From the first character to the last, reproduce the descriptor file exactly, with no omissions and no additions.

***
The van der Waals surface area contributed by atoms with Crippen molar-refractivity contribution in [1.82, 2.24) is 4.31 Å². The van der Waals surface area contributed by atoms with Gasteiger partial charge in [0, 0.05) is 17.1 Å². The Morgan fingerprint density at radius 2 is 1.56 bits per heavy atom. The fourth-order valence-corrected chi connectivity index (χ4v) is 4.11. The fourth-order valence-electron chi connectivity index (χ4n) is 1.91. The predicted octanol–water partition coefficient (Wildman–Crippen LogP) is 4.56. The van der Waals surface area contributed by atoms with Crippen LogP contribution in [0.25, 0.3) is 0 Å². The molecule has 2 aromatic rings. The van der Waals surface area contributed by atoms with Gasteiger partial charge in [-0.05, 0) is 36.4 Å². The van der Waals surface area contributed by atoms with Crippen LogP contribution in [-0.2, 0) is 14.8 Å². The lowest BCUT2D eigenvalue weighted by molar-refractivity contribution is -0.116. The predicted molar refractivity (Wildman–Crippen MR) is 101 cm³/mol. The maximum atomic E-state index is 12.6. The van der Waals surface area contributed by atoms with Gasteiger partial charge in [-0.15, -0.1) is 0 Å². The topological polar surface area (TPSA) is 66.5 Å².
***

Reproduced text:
The van der Waals surface area contributed by atoms with Crippen molar-refractivity contribution in [1.82, 2.24) is 4.31 Å². The van der Waals surface area contributed by atoms with Gasteiger partial charge in [0, 0.05) is 17.1 Å². The Morgan fingerprint density at radius 2 is 1.56 bits per heavy atom. The fourth-order valence-corrected chi connectivity index (χ4v) is 4.11. The fourth-order valence-electron chi connectivity index (χ4n) is 1.91. The predicted octanol–water partition coefficient (Wildman–Crippen LogP) is 4.56. The van der Waals surface area contributed by atoms with Crippen LogP contribution in [0.25, 0.3) is 0 Å². The molecule has 2 aromatic rings. The van der Waals surface area contributed by atoms with Gasteiger partial charge in [-0.05, 0) is 36.4 Å². The van der Waals surface area contributed by atoms with Crippen LogP contribution in [-0.2, 0) is 14.8 Å². The lowest BCUT2D eigenvalue weighted by molar-refractivity contribution is -0.116. The predicted molar refractivity (Wildman–Crippen MR) is 101 cm³/mol. The maximum atomic E-state index is 12.6. The van der Waals surface area contributed by atoms with Gasteiger partial charge in [-0.15, -0.1) is 0 Å². The topological polar surface area (TPSA) is 66.5 Å².